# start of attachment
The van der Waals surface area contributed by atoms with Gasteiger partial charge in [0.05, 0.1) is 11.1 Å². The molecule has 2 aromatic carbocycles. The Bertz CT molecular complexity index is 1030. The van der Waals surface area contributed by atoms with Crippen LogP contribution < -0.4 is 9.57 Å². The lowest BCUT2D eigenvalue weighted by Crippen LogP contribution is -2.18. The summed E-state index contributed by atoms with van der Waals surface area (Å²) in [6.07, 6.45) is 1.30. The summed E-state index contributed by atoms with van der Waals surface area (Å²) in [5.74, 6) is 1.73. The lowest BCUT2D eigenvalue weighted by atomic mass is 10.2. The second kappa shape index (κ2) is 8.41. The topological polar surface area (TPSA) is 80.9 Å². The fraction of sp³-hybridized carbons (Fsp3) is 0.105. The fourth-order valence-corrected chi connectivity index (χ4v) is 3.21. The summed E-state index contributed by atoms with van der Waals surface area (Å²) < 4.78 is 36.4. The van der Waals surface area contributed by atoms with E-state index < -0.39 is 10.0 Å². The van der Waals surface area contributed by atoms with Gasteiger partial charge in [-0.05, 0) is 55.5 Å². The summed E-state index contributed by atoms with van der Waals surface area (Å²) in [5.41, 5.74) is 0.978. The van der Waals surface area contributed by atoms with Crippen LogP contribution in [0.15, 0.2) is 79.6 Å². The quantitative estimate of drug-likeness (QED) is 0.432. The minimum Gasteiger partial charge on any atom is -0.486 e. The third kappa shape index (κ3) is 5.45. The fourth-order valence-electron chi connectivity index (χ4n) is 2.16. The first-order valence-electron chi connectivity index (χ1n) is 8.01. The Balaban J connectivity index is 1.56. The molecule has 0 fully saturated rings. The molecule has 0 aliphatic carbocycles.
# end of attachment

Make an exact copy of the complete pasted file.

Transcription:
The van der Waals surface area contributed by atoms with Gasteiger partial charge in [0.05, 0.1) is 11.1 Å². The molecule has 2 aromatic carbocycles. The Bertz CT molecular complexity index is 1030. The van der Waals surface area contributed by atoms with Crippen LogP contribution < -0.4 is 9.57 Å². The lowest BCUT2D eigenvalue weighted by Crippen LogP contribution is -2.18. The summed E-state index contributed by atoms with van der Waals surface area (Å²) in [6.07, 6.45) is 1.30. The summed E-state index contributed by atoms with van der Waals surface area (Å²) in [5.74, 6) is 1.73. The lowest BCUT2D eigenvalue weighted by atomic mass is 10.2. The second kappa shape index (κ2) is 8.41. The topological polar surface area (TPSA) is 80.9 Å². The fraction of sp³-hybridized carbons (Fsp3) is 0.105. The fourth-order valence-corrected chi connectivity index (χ4v) is 3.21. The summed E-state index contributed by atoms with van der Waals surface area (Å²) < 4.78 is 36.4. The van der Waals surface area contributed by atoms with E-state index < -0.39 is 10.0 Å². The van der Waals surface area contributed by atoms with Gasteiger partial charge in [-0.05, 0) is 55.5 Å². The summed E-state index contributed by atoms with van der Waals surface area (Å²) in [5.41, 5.74) is 0.978. The van der Waals surface area contributed by atoms with Crippen LogP contribution in [0.15, 0.2) is 79.6 Å². The quantitative estimate of drug-likeness (QED) is 0.432. The minimum Gasteiger partial charge on any atom is -0.486 e. The third kappa shape index (κ3) is 5.45. The fourth-order valence-electron chi connectivity index (χ4n) is 2.16. The first-order valence-electron chi connectivity index (χ1n) is 8.01. The Balaban J connectivity index is 1.56. The molecule has 0 fully saturated rings. The molecule has 0 aliphatic carbocycles.